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Sleep study finds post-karaoke stress is strengthened by REM sleep

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We're all familiar with the fact that the quality of our sleep has a strong impact on our waking lives. But what you may not know is that sleep stages contribute to how we process life experiences and memories in different ways. Deep sleep, or slow wave sleep (SWS), is associated with memory consolidation, which makes memories longer lasting.

Our understanding of rapid eye movement (REM) sleep is less clear: although it is associated with the way we process emotions and how well we remember more emotionally charged experiences, there is conflicting evidence for the exact role it plays.

In a study led by Anu-Katriina Pesonen from the SleepWell Research Program Unit at the University of Helsinki in Finland, the scientists sought to shed more light on the role of sleep stages in emotional processing by investigating how SWS and REM sleep affect stress-related responses. The paper is published in the journal eNeuro.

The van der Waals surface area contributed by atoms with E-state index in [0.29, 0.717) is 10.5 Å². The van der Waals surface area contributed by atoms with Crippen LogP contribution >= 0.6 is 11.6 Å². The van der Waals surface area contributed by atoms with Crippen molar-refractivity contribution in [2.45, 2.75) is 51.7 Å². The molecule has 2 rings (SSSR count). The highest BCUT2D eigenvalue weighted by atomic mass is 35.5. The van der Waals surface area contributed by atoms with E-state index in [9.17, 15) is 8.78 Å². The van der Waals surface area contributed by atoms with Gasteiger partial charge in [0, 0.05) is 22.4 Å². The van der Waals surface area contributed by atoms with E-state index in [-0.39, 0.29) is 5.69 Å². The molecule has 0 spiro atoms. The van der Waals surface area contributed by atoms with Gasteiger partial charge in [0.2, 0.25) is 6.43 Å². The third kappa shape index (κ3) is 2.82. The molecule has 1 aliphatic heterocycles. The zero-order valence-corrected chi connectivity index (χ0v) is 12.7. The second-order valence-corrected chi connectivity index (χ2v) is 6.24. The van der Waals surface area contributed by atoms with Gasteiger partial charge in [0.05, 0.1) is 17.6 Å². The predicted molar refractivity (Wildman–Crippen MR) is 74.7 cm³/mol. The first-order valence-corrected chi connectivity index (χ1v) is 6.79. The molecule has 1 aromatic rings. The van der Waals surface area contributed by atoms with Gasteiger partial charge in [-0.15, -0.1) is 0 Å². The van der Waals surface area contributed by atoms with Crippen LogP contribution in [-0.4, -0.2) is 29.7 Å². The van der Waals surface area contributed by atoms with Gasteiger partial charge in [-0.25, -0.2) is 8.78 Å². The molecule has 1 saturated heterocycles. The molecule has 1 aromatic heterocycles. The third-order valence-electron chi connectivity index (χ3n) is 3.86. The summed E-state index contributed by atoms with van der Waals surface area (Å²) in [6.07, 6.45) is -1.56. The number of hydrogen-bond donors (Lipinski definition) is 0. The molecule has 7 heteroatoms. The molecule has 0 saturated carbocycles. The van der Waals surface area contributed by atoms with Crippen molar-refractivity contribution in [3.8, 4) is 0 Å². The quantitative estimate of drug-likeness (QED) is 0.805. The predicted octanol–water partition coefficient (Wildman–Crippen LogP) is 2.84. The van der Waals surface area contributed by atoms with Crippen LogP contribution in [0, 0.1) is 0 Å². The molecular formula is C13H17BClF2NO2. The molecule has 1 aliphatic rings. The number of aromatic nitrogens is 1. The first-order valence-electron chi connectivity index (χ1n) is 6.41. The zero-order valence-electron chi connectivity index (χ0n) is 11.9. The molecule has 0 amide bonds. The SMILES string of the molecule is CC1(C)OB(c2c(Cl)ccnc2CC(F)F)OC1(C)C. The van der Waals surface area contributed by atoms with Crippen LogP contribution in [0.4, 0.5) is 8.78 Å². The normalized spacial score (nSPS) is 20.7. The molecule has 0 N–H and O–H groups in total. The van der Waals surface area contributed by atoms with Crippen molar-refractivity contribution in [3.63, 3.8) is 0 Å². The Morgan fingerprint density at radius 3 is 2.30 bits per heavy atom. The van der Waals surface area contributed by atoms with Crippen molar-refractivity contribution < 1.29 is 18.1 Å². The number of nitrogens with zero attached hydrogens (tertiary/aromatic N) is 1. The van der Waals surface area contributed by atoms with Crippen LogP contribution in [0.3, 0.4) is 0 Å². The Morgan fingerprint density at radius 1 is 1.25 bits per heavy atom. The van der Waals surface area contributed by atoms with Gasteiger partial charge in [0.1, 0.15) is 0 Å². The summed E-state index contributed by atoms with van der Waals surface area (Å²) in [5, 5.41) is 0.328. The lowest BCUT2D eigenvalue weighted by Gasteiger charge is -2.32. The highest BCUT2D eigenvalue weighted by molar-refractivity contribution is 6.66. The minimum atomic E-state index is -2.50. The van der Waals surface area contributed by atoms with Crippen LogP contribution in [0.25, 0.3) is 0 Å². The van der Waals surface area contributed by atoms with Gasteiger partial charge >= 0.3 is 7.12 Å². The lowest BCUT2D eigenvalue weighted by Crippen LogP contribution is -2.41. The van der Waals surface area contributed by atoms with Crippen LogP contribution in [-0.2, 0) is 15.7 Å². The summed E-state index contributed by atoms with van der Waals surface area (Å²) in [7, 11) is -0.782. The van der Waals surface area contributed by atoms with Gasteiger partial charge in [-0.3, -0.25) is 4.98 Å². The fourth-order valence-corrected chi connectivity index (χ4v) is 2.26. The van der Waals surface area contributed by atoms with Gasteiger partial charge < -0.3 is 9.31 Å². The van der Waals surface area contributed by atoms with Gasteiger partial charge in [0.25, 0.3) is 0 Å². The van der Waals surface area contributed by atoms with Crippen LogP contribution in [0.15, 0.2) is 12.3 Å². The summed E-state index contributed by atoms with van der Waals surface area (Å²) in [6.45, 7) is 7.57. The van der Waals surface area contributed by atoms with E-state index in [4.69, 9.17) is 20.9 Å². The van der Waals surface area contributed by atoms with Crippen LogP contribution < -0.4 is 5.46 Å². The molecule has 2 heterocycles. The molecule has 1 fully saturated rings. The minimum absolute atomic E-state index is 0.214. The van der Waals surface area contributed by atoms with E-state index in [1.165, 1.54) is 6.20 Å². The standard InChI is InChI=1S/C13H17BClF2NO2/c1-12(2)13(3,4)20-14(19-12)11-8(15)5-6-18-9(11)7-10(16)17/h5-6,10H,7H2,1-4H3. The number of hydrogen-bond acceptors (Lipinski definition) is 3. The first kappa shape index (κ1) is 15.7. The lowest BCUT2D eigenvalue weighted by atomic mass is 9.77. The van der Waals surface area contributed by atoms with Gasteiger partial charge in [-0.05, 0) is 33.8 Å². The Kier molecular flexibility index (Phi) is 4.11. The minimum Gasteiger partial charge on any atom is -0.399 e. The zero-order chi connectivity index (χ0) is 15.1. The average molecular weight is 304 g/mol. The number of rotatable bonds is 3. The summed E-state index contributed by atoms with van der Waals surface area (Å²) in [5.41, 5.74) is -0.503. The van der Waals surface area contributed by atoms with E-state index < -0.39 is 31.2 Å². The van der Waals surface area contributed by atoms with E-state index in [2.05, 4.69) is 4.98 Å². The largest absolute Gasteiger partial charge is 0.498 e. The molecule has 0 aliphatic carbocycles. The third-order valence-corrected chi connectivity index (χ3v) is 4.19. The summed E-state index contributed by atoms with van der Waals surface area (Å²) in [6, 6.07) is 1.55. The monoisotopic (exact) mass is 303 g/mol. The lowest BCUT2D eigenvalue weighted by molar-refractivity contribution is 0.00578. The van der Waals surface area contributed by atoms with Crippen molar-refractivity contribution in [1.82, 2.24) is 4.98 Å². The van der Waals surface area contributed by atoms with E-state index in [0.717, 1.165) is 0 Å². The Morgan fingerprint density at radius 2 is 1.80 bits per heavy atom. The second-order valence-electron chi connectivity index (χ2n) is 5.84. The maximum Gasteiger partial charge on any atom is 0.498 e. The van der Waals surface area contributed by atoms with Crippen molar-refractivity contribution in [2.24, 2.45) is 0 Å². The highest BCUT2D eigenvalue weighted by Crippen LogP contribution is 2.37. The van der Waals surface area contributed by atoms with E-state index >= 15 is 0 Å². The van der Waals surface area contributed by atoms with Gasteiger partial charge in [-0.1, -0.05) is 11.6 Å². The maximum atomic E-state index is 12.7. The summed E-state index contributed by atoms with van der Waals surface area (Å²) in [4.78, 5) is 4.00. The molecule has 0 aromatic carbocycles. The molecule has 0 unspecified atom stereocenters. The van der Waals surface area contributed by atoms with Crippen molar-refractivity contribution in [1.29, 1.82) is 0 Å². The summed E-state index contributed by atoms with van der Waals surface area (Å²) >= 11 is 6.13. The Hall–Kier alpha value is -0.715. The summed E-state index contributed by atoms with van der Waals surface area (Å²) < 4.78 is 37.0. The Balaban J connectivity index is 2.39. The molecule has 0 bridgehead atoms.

They divided 29 participants into two groups: one in which SWS was selectively disrupted, and one in which REM was disrupted. To trigger stress responses in participants, experimenters applied a karaoke paradigm in which participants performed karaoke without being able to listen to their singing and then later had to listen to clips of their recordings with no background music.

Physiological stress responses induced by the clips were measured before the night of sleep in which disruption occurred and in two separate mornings after the night of sleep disruption.

The scientists found that suppressing SWS while keeping REM sleep resulted in stronger physiological stress responses the next morning than those following suppression of REM sleep. REM sleep's preservation of the may be due to its strengthening of how emotionally charged a stressful memory is.

This study advances our understanding of how sleep stages differentially impact and may inform treatment options for anxiety disorders.

More information: Risto Halonen et al, REM sleep preserves affective response to social stress – experimental study, eNeuro (2024). DOI: 10.1523/ENEURO.0453-23.2024

Journal information: eNeuro
Citation: Sleep study finds post-karaoke stress is strengthened by REM sleep (2024, May 28) retrieved 23 June 2024 from
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